Holly Regan sat with her son in a lightened theater last year, watching a Four County Players production of A Charlie Brown Christmas. It was a special performance, and not just because of the time of year; it was a sensory-friendly production put on for people like Regan’s son, Jimmy Seidl, who’s autistic.
The show was in partnership with the Autism Theatre Project, an effort of the University of Virginia. While the name is very specific, Executive Administrator Jaclyn Lund emphasizes the program supports sensory-friendly theater in a nonjudgmental environment that is geared toward anyone with special needs. These productions are performed as written, but with special accommodations.
“We work with area theater groups to make the performances more accessible by doing things like shortening performance length, adjusting light and volume levels so they’re not overwhelming and providing a sensory-friendly break room for anyone who needs a quiet room during the show,” Lund says.
Regan says these types of modifications make all the difference for her family. At a traditional performance, she worries about her son’s potential outbursts disturbing others. Her choices are to leave him out of family outings, or take her chances and hope for the best.
“We usually bring two cars, in case one of us has to leave with Jimmy,” she says. “I invest a lot of money in live performances, and I worry about what’s going to happen if he starts acting out.”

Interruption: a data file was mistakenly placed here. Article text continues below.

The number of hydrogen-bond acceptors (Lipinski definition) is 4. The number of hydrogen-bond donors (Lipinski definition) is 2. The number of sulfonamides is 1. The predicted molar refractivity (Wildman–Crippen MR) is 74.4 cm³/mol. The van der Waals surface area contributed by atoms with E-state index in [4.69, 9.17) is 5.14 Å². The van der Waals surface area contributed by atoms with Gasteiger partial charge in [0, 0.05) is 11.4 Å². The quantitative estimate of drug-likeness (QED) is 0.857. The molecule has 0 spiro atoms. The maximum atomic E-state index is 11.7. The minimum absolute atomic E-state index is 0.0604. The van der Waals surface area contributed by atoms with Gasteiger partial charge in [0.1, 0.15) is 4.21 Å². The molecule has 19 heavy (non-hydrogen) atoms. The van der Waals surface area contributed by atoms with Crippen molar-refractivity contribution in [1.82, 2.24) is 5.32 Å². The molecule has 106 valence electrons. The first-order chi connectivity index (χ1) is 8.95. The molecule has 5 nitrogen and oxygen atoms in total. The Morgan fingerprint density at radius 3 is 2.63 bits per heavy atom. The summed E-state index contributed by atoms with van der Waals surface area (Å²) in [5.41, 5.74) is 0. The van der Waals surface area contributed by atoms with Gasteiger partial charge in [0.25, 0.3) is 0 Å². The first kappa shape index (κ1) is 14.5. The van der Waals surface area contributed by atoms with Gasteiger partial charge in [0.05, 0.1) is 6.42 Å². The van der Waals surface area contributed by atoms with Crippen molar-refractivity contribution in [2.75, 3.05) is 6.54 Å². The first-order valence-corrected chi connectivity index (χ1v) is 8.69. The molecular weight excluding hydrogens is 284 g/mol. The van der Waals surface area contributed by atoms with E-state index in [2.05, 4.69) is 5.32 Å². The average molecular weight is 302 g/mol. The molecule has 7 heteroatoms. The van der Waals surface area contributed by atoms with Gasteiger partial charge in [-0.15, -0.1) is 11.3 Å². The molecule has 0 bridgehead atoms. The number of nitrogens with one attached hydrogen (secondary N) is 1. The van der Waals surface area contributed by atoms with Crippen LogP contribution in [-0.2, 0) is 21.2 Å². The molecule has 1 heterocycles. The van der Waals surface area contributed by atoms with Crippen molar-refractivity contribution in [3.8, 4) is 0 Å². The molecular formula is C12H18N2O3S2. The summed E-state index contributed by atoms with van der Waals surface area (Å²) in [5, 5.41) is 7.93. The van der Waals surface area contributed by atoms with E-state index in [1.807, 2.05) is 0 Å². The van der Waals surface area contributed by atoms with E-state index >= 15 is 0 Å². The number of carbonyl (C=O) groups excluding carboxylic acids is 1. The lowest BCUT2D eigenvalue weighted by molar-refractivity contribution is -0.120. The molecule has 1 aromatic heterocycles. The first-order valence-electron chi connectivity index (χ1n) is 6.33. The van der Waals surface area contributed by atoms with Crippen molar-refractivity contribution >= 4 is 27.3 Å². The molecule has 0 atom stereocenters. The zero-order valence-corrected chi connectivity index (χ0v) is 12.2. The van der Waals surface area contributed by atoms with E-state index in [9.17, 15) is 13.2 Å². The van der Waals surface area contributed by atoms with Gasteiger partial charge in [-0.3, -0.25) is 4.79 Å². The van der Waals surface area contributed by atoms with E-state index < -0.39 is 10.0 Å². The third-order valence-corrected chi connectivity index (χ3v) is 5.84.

For that very reason, performances in conjunction with the Autism Theatre Project are free for any family attending with someone who has special needs.
“A lot of families can’t go to the theater because of social and financial pressure. We offer a judgment-free environment, and we reduce the financial stress,” Lund says. “By offering free tickets, if someone’s having a bad day, there’s no pressure to attend. They haven’t lost anything.”
Most local groups have worked with the Autism Theatre Project to put on sensory-friendly productions, whether by adding an additional performance night, or by tweaking a matinee to accomodate special needs patrons. Regan says she hopes area theater groups might offer a sensory-friendly dress rehearsal, which she says would be a “win-win” for all involved.
“It gives the performers a chance to work in front of an appreciative audience, and it gives my family an opportunity to attend a show without worrying that my son will disturb a paying crowd.”